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Dausey interviewed by BBC’s Newsday

Trang Nguyen file photo

Trang Nguyen file photo

Melanie Todd, Staff writer

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On Feb. 7, Mercyhurst’s Provost and Vice President of Academic Affairs, David Dausey, Ph.D., was interviewed on BBC’s World Service radio program Newsday. Newsday is known to be “The world’s largest breakfast show.”

Dausey, the founding chair of the Public Health Department and the founding director of the Mercyhurst Institute of Public Health, is an internationally respected expert in the field.

BBC’s focus for the interview was on the use of traditional Chinese medicine to treat those who suffer from HIV/AIDS.

“There’s a lot of research now on traditional Chinese medicine. What I can tell you is it’s helpful when it’s used and integrated with antiretroviral therapy. There’s very little evidence that taking it by itself is useful for anything other than maybe moderating medication side effects or alleviating some symptoms,” Dausey said.

The Chinese government announced a plan to double the use of traditional Chinese medicine to treat the half a million people in China living with HIV/AIDS. BBC asked about the possible motivation surrounding this decision.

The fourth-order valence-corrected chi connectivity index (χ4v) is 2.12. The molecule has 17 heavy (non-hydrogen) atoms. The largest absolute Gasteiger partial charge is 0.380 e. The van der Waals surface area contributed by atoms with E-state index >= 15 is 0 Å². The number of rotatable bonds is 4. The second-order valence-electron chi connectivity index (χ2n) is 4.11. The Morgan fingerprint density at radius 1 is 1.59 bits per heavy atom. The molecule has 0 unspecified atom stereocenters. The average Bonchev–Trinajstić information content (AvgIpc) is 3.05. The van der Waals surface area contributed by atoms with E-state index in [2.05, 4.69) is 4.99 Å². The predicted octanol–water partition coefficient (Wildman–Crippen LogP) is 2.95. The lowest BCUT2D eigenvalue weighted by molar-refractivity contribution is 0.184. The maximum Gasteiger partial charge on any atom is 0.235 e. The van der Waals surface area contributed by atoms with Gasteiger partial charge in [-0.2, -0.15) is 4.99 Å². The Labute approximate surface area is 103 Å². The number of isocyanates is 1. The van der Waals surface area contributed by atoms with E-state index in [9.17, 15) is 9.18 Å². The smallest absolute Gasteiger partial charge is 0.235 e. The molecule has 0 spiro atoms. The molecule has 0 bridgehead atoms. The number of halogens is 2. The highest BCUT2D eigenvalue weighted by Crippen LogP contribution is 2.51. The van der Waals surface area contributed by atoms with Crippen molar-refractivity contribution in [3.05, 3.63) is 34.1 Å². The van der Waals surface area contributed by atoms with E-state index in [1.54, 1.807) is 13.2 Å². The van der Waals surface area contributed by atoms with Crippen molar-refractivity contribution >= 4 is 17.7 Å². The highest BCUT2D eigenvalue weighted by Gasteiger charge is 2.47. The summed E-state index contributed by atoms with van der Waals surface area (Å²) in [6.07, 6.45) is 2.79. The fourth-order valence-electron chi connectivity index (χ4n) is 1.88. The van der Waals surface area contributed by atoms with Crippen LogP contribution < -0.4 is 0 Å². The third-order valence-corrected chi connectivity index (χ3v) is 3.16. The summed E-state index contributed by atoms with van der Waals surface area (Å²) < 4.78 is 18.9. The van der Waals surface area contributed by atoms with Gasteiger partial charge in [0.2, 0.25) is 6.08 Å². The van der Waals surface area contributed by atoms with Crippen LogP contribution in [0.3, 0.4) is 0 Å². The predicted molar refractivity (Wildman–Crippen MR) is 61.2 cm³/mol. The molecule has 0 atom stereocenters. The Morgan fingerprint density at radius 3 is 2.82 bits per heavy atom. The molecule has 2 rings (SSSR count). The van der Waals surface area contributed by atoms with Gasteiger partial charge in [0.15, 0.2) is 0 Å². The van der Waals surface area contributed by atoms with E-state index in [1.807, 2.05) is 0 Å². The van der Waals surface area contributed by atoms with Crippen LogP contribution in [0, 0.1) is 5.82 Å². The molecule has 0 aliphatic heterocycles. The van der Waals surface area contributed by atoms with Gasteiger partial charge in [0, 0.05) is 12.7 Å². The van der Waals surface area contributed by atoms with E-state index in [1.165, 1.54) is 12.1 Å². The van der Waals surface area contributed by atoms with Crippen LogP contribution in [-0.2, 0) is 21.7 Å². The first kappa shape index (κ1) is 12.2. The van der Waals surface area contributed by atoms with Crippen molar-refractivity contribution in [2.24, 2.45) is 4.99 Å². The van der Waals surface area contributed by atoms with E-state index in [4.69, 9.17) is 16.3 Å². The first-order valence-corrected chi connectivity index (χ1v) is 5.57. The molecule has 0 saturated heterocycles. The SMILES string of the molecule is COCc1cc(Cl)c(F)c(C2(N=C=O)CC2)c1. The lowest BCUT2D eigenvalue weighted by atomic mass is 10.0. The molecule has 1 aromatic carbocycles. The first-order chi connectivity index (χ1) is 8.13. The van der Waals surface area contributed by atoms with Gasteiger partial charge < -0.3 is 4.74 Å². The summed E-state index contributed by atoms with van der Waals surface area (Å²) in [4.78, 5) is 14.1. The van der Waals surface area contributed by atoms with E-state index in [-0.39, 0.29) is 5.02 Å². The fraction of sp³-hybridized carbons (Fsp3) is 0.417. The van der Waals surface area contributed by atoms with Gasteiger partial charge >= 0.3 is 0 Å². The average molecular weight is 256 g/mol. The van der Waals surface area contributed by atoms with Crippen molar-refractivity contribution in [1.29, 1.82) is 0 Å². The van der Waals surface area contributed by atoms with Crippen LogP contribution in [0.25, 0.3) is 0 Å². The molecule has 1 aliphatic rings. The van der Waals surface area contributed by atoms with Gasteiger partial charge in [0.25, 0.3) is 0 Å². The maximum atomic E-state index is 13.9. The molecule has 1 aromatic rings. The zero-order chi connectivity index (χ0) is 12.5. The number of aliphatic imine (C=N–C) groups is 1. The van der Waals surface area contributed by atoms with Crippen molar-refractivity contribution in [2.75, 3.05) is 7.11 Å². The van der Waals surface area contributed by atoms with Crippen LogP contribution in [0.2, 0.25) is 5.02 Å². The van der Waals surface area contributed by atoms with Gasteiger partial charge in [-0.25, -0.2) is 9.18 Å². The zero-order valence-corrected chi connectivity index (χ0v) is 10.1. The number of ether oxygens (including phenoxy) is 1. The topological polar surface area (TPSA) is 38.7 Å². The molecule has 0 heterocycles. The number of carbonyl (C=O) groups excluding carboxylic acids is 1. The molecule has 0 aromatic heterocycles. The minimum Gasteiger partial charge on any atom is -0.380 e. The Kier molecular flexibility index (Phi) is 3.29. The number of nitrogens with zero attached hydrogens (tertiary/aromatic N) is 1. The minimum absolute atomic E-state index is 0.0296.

The most recent CIA World Factbook report (2015) indicates that 0.1 percent of the Chinese population between 15 and 49 years old are living with HIV/AIDS. This rate is the same as Japan and lower than the rates of the United Kingdom and Austria, which as 0.2 percent and 0.3 percent respectively.

“I think that they realize that the infection rates seem to be going up over time in China. Right now the infection rate in China is the same as Japan and a lot of other European countries which is fine but there’s definitely ,I think, a desire to make the public feel as though action is being taken,” said Dausey. “Certainly antiretroviral therapy is critical but I do think there is probably some element of trying to save money here, of course.”

BBC commented about the need for prevention efforts in this area.

“Yes, prevention is key and also new treatments are key and research on new treatments is key. I would strongly emphasize that the challenge that we’ve always had with traditional Chinese medicine is that it has not been put through rigorous clinical trials and the data has not been published in top tier journals,” said Dausey. “So you really have this instance where the information that’s out there is not as good as it needs to be.”

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Dausey interviewed by BBC’s Newsday